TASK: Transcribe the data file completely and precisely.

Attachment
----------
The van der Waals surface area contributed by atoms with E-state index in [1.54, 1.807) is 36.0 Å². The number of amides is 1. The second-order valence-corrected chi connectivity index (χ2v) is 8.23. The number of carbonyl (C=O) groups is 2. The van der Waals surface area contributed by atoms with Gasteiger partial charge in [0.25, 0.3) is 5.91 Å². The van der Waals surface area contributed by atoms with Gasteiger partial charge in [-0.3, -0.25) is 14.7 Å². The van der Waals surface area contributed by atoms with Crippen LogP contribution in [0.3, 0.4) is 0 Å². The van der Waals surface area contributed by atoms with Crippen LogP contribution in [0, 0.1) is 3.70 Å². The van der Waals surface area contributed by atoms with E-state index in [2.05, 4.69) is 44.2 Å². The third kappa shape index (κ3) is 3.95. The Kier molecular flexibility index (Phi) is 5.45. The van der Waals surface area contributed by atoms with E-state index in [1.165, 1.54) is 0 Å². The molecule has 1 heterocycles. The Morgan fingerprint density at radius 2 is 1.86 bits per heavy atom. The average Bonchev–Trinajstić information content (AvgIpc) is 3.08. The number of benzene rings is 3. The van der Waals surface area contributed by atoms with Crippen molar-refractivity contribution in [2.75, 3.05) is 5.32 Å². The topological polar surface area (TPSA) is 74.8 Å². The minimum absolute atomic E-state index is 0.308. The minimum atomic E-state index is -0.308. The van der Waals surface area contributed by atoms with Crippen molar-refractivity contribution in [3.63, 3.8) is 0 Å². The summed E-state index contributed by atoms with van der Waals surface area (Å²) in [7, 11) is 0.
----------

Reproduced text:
The van der Waals surface area contributed by atoms with E-state index in [1.54, 1.807) is 36.0 Å². The number of amides is 1. The second-order valence-corrected chi connectivity index (χ2v) is 8.23. The number of carbonyl (C=O) groups is 2. The van der Waals surface area contributed by atoms with Gasteiger partial charge in [0.25, 0.3) is 5.91 Å². The van der Waals surface area contributed by atoms with Gasteiger partial charge in [-0.3, -0.25) is 14.7 Å². The van der Waals surface area contributed by atoms with Crippen LogP contribution in [0.3, 0.4) is 0 Å². The van der Waals surface area contributed by atoms with Crippen LogP contribution in [0, 0.1) is 3.70 Å². The van der Waals surface area contributed by atoms with E-state index in [2.05, 4.69) is 44.2 Å². The third kappa shape index (κ3) is 3.95. The Kier molecular flexibility index (Phi) is 5.45. The van der Waals surface area contributed by atoms with E-state index in [1.165, 1.54) is 0 Å². The molecule has 1 heterocycles. The Morgan fingerprint density at radius 2 is 1.86 bits per heavy atom. The average Bonchev–Trinajstić information content (AvgIpc) is 3.08. The number of benzene rings is 3. The van der Waals surface area contributed by atoms with Crippen molar-refractivity contribution in [2.75, 3.05) is 5.32 Å². The topological polar surface area (TPSA) is 74.8 Å². The minimum absolute atomic E-state index is 0.308. The minimum atomic E-state index is -0.308. The van der Waals surface area contributed by atoms with Crippen molar-refractivity contribution in [3.63, 3.8) is 0 Å². The summed E-state index contributed by atoms with van der Waals surface area (Å²) in [7, 11) is 0.